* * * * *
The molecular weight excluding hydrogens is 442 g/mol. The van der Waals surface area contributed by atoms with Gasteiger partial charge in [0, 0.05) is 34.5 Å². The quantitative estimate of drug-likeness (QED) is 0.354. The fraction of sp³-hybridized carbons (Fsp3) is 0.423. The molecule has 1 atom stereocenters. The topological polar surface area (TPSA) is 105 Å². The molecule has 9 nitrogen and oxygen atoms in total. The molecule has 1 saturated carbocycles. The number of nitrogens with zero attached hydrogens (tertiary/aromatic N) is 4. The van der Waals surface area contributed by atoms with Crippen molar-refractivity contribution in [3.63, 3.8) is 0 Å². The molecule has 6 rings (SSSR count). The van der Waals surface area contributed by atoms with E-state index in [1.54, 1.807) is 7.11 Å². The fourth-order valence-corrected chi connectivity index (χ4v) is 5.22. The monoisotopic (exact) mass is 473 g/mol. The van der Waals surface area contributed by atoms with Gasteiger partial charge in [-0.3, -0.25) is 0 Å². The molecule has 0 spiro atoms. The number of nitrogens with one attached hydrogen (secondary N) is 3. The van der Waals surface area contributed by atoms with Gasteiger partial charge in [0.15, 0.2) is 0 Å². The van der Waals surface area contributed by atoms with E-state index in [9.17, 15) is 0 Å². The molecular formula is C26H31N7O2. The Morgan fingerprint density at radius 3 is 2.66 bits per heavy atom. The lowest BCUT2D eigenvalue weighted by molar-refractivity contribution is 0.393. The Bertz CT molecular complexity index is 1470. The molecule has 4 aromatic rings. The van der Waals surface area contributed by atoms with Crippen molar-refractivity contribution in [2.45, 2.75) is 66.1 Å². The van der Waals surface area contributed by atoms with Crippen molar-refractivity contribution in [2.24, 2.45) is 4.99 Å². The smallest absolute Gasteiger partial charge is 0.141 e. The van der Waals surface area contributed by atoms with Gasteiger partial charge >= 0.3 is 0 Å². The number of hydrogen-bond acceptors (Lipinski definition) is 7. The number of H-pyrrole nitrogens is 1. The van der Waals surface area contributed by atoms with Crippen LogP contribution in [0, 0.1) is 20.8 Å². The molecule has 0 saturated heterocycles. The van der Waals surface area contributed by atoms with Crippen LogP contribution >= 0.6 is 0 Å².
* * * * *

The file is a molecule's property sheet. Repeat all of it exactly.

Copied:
The molecular weight excluding hydrogens is 442 g/mol. The van der Waals surface area contributed by atoms with Gasteiger partial charge in [0, 0.05) is 34.5 Å². The quantitative estimate of drug-likeness (QED) is 0.354. The fraction of sp³-hybridized carbons (Fsp3) is 0.423. The molecule has 1 atom stereocenters. The topological polar surface area (TPSA) is 105 Å². The molecule has 9 nitrogen and oxygen atoms in total. The molecule has 1 saturated carbocycles. The number of nitrogens with zero attached hydrogens (tertiary/aromatic N) is 4. The van der Waals surface area contributed by atoms with Crippen molar-refractivity contribution in [3.63, 3.8) is 0 Å². The molecule has 6 rings (SSSR count). The van der Waals surface area contributed by atoms with E-state index in [1.54, 1.807) is 7.11 Å². The fourth-order valence-corrected chi connectivity index (χ4v) is 5.22. The monoisotopic (exact) mass is 473 g/mol. The van der Waals surface area contributed by atoms with Gasteiger partial charge in [-0.3, -0.25) is 0 Å². The molecule has 0 spiro atoms. The number of nitrogens with one attached hydrogen (secondary N) is 3. The van der Waals surface area contributed by atoms with Gasteiger partial charge in [0.15, 0.2) is 0 Å². The van der Waals surface area contributed by atoms with E-state index in [9.17, 15) is 0 Å². The molecular formula is C26H31N7O2. The Morgan fingerprint density at radius 3 is 2.66 bits per heavy atom. The lowest BCUT2D eigenvalue weighted by molar-refractivity contribution is 0.393. The Bertz CT molecular complexity index is 1470. The molecule has 4 aromatic rings. The van der Waals surface area contributed by atoms with Crippen molar-refractivity contribution in [2.45, 2.75) is 66.1 Å². The van der Waals surface area contributed by atoms with Crippen molar-refractivity contribution in [2.24, 2.45) is 4.99 Å². The smallest absolute Gasteiger partial charge is 0.141 e. The van der Waals surface area contributed by atoms with Gasteiger partial charge >= 0.3 is 0 Å². The number of hydrogen-bond acceptors (Lipinski definition) is 7. The number of H-pyrrole nitrogens is 1. The van der Waals surface area contributed by atoms with Crippen LogP contribution in [0, 0.1) is 20.8 Å². The molecule has 0 saturated heterocycles. The van der Waals surface area contributed by atoms with Crippen LogP contribution >= 0.6 is 0 Å².